After West Virginia was named the ninth most gambling-addicted state, officials decided to tackle the issue through a panel of experts and a campaign to raise awareness.
The Problem Gambling Help Network of West Virginia recently hosted a discussion in conjunction with March’s Problem Gambling Awareness Month. The annual campaign coincides by design with March Madness, when more than 50 million Americans wager billions of dollars on college basketball games.
Panel discusses services, resources available to problem gamblers in state
The Help Network’s panel discussion, “Mountain State Summit,” happened during its larger conference running from March 19-21. Topics included “Ethics in Gambling Treatment” and “The Role of Peers in Problem Gambling Treatment.”
PlayWV spoke with Sheila Moran, director of communications for First Choice Services, a nonprofit that operates WV’s gambling addiction services, including the Help Network. She said that on March 21 at the summit, panelists fielded questions from attendees who work in mental health and social services and have received training from the Help Network. Panelists also discussed harm reduction, responsible gambling measures, and prevention efforts.
The public was invited to participate as well.
West Virginia should have added resources when sports betting became legal, expert says
Panelists included Brianne Doura-Schawohl, whose boutique government relations firm specializes in international problem gambling and responsible gambling policy. She currently represents the National Council on Problem Gambling (NCPG) as their state lobbyist. Also on hand was a lawyer who experienced firsthand the devastation of gambling addiction and who now acts as a peer counselor.
Acknowledging that West Virginia is one of the worst-performing states on the issue of gambling addiction, Doura-Schawohl attributed that to the failure of the Mountain State to increase gambling addiction prevention and treatment funding at the time of legalization. Neglecting to do so “leaves you in a position of greater vulnerability and needing to increase those services,” Doura-Schawohl said.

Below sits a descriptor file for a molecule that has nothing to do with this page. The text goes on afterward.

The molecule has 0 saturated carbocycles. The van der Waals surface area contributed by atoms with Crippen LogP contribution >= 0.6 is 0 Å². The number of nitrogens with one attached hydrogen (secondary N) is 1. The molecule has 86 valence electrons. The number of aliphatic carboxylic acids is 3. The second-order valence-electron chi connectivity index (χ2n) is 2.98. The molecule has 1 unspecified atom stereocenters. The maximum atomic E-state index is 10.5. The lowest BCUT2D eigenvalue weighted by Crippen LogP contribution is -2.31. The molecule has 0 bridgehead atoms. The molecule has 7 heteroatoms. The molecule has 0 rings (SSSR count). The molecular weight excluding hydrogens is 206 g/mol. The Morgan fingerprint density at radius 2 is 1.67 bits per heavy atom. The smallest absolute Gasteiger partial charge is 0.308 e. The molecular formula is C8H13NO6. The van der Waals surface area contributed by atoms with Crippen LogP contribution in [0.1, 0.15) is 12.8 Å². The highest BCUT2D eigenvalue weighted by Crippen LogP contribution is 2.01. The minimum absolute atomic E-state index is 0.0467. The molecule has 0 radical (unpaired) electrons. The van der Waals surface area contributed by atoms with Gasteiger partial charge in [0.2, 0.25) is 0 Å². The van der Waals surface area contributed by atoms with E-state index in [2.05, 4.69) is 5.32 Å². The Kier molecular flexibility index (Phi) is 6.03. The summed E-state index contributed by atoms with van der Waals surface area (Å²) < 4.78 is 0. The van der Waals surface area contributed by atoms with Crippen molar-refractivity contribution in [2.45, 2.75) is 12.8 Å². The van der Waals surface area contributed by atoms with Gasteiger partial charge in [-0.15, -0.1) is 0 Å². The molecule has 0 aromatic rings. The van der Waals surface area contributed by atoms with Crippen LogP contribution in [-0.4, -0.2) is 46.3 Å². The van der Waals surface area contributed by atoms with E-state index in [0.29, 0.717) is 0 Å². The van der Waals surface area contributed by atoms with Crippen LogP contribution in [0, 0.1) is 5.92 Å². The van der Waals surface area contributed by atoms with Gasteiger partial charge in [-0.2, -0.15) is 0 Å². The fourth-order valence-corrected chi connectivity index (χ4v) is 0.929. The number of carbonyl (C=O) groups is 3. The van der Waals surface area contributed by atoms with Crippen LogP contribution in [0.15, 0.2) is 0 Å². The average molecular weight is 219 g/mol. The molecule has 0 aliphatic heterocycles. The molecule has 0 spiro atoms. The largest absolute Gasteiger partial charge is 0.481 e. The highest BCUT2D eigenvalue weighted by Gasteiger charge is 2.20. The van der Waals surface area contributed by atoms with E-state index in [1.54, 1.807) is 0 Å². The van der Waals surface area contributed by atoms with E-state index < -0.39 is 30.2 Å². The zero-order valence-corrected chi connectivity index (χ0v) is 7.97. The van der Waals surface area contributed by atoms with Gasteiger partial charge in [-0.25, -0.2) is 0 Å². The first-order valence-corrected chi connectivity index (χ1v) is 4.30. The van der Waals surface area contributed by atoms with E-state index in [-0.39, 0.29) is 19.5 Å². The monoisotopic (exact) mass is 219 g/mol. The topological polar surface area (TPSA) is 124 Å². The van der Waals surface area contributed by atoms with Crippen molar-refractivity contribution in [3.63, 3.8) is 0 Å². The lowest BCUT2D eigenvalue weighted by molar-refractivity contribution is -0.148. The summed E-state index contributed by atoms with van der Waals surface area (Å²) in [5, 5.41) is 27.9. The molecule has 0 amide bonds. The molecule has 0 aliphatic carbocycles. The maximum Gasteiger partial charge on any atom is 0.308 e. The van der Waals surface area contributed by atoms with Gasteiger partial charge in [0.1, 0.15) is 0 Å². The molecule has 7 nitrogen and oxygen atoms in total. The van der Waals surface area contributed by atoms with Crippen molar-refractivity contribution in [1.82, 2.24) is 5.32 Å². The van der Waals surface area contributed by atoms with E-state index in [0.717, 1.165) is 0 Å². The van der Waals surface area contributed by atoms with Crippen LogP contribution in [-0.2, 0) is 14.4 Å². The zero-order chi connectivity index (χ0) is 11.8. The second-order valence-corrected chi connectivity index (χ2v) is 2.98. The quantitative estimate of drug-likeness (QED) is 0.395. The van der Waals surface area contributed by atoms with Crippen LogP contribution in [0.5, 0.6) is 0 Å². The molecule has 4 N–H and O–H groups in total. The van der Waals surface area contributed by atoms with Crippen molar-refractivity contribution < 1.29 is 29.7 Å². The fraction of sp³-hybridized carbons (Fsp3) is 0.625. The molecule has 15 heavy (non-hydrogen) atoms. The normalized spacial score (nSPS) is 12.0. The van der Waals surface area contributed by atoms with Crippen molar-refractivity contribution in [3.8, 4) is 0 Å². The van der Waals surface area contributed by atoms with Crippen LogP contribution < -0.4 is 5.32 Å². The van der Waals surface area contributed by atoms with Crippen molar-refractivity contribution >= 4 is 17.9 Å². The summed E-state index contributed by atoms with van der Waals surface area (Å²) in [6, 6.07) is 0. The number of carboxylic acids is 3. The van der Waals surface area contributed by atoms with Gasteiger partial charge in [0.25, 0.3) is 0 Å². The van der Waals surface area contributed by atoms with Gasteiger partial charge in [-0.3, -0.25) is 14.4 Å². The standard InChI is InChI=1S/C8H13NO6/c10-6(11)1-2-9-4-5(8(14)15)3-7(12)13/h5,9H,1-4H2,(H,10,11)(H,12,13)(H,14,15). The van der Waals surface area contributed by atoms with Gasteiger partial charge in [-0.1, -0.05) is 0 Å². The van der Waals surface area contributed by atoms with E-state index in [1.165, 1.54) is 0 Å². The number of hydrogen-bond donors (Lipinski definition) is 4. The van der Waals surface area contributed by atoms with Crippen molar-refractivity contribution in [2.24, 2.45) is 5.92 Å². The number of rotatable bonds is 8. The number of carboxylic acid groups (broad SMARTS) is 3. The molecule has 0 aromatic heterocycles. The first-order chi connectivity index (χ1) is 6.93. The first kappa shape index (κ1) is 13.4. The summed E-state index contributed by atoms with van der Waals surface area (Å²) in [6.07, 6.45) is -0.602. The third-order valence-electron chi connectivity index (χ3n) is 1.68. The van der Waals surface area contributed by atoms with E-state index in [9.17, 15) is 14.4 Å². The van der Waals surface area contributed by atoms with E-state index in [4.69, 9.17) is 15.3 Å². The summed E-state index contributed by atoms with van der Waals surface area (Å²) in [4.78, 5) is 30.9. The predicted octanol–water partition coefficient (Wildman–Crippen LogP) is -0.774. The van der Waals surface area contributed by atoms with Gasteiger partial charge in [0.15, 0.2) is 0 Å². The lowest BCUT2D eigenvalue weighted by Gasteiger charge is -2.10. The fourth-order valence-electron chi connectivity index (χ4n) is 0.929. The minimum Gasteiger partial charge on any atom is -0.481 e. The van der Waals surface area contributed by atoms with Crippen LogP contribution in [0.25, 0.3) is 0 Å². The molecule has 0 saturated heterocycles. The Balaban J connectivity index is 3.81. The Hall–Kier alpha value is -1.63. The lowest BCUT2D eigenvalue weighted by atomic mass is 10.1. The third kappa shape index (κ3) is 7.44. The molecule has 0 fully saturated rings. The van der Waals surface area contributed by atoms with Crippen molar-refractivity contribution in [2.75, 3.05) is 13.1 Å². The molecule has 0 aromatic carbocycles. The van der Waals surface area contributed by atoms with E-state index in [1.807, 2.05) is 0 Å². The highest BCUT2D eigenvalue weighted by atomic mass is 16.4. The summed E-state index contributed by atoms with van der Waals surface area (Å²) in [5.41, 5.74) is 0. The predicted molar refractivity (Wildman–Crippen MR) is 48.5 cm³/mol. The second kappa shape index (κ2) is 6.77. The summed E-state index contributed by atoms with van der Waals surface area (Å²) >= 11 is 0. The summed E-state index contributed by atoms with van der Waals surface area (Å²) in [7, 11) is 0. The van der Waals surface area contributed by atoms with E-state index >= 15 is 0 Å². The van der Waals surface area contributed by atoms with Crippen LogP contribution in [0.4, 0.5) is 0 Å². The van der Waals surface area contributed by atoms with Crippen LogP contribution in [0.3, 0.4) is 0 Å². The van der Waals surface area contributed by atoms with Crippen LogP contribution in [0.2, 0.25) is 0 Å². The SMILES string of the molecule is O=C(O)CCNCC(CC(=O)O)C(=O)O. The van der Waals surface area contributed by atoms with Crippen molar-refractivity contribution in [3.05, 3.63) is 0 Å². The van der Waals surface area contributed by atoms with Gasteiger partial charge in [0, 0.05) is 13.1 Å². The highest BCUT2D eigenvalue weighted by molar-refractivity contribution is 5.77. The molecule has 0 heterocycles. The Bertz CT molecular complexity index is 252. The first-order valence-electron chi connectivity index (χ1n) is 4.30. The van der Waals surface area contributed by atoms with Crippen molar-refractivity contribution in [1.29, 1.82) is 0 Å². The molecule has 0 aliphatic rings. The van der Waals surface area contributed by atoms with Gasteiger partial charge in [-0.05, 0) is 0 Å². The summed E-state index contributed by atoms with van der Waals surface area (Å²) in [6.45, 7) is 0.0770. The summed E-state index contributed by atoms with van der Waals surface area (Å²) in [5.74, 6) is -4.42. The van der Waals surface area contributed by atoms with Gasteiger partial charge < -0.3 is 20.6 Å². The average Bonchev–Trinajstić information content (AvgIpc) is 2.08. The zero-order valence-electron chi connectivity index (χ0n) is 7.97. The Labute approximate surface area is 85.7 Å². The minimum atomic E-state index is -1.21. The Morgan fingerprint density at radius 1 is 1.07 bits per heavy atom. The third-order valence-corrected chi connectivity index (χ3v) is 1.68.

Doura-Schawohl agrees with the month’s message of hope and healing.
“Currently, there exists a tremendous amount of shame and stigma associated with the disorder; the more we speak openly about this, the more we can encourage folks to come forward and receive the support they deserve. Recovery is possible. Treatment works. No one should be struggling alone.”
In addition to hosting the panel and as part of PGAM, the Help Network has also:
- Offered weekly online training for clinicians.
- Received recognition from the WV governor and the mayor of Charleston.
- Launched a statewide advertising campaign, including TV ads, digital media, and billboards.
Wallet Hub: West Virginia the 9th most gambling-addicted state
The Mayo Clinic says that gambling stimulates the brain’s reward system, much like alcohol does. And like some other addictions, problem gambling shows up on a spectrum. About 1% of the US population meets the criteria for severe problem gambling. That’s over three million people. Another 4%-6% meet the criteria for mild or moderate problem gambling.
At the healthier end of the spectrum, you’ll find what Wallet Hub calls recreational or social gambling. This applies to people who only occasionally buy a lottery ticket or visit a casino and social gamblers can quit at any point and avoid catastrophic financial loss.
West Virginia, though, doesn’t come off too well when looking at the state’s gambling addiction numbers. Wallet Hub ranked West Virginia as the ninth most gambling-addicted state in its spring 2022 report. Metrics included individual gambling losses and the number of residents reporting problem gambling.
In Gov. Jim Justice’s proclamation of March as National Problem Gambling Awareness Month, he noted that “the prevalence of gambling addiction is 1 in 50 West Virginians.” He also called West Virginia’s problem gambling a public health issue.
State fails to meet minimum responsible gambling standards
It became more of an issue after the West Virginia Legislature passed interactive wagering into law in 2019, followed by initial iGaming operator West Virginia DraftKings’ launch here in 2020. In a recently released NCPG report, West Virginia was one of four states failing to meet the NCPG’s minimum Internet Responsible Gambling Standards.
Those standards include:
- Player assistance
- Informed decision-making
- Advertising and promotion
West Virginia did get some good marks, including in the areas of:
- Underage gambling measures
- Enabling player timeouts
However, the report found that West Virginia doesn’t perform adequately when it comes to providing information about:
- Gambling risks
- Signs of a gambling problem
- Limit setting
- Myths about individual games
The NCPG report also found that while West Virginia has a policy commitment to responsible gambling, it lacks a clear-cut strategy.
The advent of online sports betting has made available help more crucial than ever. In 2021, online sports betting ranked as No. 2 on the Help Network’s list of types of gambling cited by helpline callers.
Moran told PlayWV that “with the widespread availability and advertising of online and mobile betting, we see a greater need for more funding, particularly for prevention efforts.”
She said she remains optimistic that the state will step up and increase funding soon.